Of Counsel: Fighting for Marriage Equality in Nevada

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By Lambda Legal Staff Attorneys Tara Borelli and Peter Renn
June 5, 2012

On April 10, Lambda Legal filed Sevcik v. Sandoval, a lawsuit on behalf of eight same-sex couples in the U.S. District Court for Nevada challenging Nevada’s prohibition against marriage for same-sex couples. The suit builds on recent developments both in the federal courts and in states across the country. We’ve established some important supporting principles in our federal case Diaz v. Brewer, maintaining domestic partner benefits for government employees, and in Golinski v. OPM, our challenge to the constitutionality of the so-called federal Defense of Marriage Act. In a game-changing decision, the U.S. Department of Justice now supports the position we have been advancing for many years, that government discrimination against gay people should be presumed unconstitutional and subjected to heightened scrutiny. We were also heartened by the victory in Perry v. Brown, the federal marriage equality challenge to California’s Proposition 8. All of this momentum helped to set the stage for our challenge in Nevada.

Nevada is fertile ground for making the case for marriage equality and it represents a clear example of why a second-class status is not enough. The evidence to show the inadequacy of domestic partnerships has been steadily accumulating ever since the state created that status in October 2009. Same-sex couples and their families continue to be deprived of equal dignity and respect, despite equal love and commitment.

The complaint alleges that government officials violate the Equal Protection Clause of the U.S. Constitution by denying same-sex couples the ability to marry. The state’s decision to offer same-sex domestic partners the same obligations and benefits as different-sex couples obtain through marriage demonstrates that the state has no legitimate interest in treating same-sex couples differently. Restricting same-sex couples to a plainly second-class status serves only as a statement of moral disapproval and a way for the government to inflict stigma, which is forbidden by the Constitution’s promise of equal protection.

After careful consideration, we have not included a broad claim based on the fundamental right to marry. Of course, we certainly believe that the fundamental right to marry includes same-sex couples. But the court doesn’t need to answer that question to rule for our plaintiffs here. This makes for a focused, tailored case that looks at the specific equal protection problem created when a state bars marriage equality, while making clear that it has no good reason to do so because it makes same-sex couples responsible to each other and their children in all the same ways as spouses, through domestic partnership.

In fact, the very structure of Nevada’s domestic partnership law creates significant difficulties for the state in defending this discrimination. It will be very hard for the state to argue credibly that it has an interest in treating same-sex couples differently, because Nevada’s domestic partnership law already extends virtually all the rights and responsibilities of marriage to same-sex couples. So, for example, the state will have a difficult time making the argument that defendants repeatedly have tried to use in marriage equality cases about “protecting” children, because Nevada currently treats same-sex parents precisely the same way that it treats different-sex parents.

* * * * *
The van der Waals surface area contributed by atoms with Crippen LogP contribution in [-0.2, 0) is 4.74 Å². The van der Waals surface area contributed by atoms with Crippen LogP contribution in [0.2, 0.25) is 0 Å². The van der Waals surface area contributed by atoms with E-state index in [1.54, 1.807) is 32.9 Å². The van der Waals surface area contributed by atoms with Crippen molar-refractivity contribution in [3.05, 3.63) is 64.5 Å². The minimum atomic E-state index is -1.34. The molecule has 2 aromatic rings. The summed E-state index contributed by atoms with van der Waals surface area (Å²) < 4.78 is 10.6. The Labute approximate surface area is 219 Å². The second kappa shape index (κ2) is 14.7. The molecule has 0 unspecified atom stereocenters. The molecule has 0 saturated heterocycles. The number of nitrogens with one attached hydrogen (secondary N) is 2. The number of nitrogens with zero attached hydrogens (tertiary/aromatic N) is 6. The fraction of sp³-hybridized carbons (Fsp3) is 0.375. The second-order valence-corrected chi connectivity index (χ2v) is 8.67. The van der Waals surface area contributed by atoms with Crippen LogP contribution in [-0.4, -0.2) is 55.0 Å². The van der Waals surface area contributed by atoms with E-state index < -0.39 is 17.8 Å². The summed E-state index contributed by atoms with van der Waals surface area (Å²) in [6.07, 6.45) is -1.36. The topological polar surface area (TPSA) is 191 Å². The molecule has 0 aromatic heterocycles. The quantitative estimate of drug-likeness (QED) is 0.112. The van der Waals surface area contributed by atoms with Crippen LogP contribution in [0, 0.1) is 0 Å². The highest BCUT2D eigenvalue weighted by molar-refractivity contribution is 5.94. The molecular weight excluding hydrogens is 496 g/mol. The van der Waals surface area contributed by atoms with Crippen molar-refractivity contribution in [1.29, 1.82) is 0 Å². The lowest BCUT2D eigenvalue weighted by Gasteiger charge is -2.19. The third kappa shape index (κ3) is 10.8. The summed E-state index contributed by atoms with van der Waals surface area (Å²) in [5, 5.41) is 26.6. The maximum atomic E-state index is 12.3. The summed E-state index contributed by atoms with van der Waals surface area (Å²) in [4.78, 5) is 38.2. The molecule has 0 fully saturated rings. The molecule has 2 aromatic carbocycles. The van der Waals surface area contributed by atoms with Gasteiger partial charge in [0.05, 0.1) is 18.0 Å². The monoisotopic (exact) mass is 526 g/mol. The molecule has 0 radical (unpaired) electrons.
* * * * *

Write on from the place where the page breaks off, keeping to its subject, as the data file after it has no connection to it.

Some may wonder how this case relates to the Perry case in California and to the several challenges to the federal so-called Defense of Marriage Act, including our own case, Golinski v. OPM. These and other cases have lit the path for how the court could and should rule here. Like Prop 8, Nevada’s antigay law is unsupported by any rational basis, let alone a compelling government interest, which is the legal test that we believe all antigay laws must survive in order to stay on the books.

This case asks a different legal question than Golinski v. OPM. In Golinski, the issue is whether the federal government can refuse to recognize the valid marriages of same-sex couples who are already married. This case is about whether a state must allow two same-sex adults to marry each other in the first place. But there are several common issues in the cases. For example, it remains an open question under federal law whether governmental discrimination against gay people should be subjected to heightened scrutiny—in other words, when courts examine that kind of discrimination, should they look at it with particular care, and require the government to provide a really strong justification for the discrimination? In February, we received a beautifully written decision in Golinski holding that heightened scrutiny is indeed the appropriate level of review. We’re now defending that decision before the Ninth Circuit Court of Appeals. We expect that this issue will play a role in Sevcik as well.